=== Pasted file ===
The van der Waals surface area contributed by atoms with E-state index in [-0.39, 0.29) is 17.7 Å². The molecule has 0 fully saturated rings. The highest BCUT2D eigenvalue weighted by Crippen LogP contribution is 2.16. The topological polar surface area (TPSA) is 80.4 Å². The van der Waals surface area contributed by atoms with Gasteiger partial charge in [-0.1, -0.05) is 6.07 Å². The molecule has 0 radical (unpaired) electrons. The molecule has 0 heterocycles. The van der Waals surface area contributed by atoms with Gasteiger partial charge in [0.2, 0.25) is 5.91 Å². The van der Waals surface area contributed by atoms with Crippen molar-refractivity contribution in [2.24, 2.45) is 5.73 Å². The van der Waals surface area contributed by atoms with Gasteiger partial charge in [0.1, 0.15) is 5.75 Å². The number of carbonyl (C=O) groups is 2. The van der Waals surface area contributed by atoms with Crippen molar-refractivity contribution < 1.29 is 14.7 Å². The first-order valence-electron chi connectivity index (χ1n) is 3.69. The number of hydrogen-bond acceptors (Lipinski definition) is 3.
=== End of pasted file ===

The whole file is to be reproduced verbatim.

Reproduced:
The van der Waals surface area contributed by atoms with E-state index in [-0.39, 0.29) is 17.7 Å². The molecule has 0 fully saturated rings. The highest BCUT2D eigenvalue weighted by Crippen LogP contribution is 2.16. The topological polar surface area (TPSA) is 80.4 Å². The van der Waals surface area contributed by atoms with Gasteiger partial charge in [-0.1, -0.05) is 6.07 Å². The molecule has 0 radical (unpaired) electrons. The molecule has 0 heterocycles. The van der Waals surface area contributed by atoms with Gasteiger partial charge in [0.2, 0.25) is 5.91 Å². The van der Waals surface area contributed by atoms with Crippen molar-refractivity contribution in [2.24, 2.45) is 5.73 Å². The van der Waals surface area contributed by atoms with Gasteiger partial charge in [0.1, 0.15) is 5.75 Å². The number of carbonyl (C=O) groups is 2. The van der Waals surface area contributed by atoms with Crippen molar-refractivity contribution < 1.29 is 14.7 Å². The first-order valence-electron chi connectivity index (χ1n) is 3.69. The number of hydrogen-bond acceptors (Lipinski definition) is 3.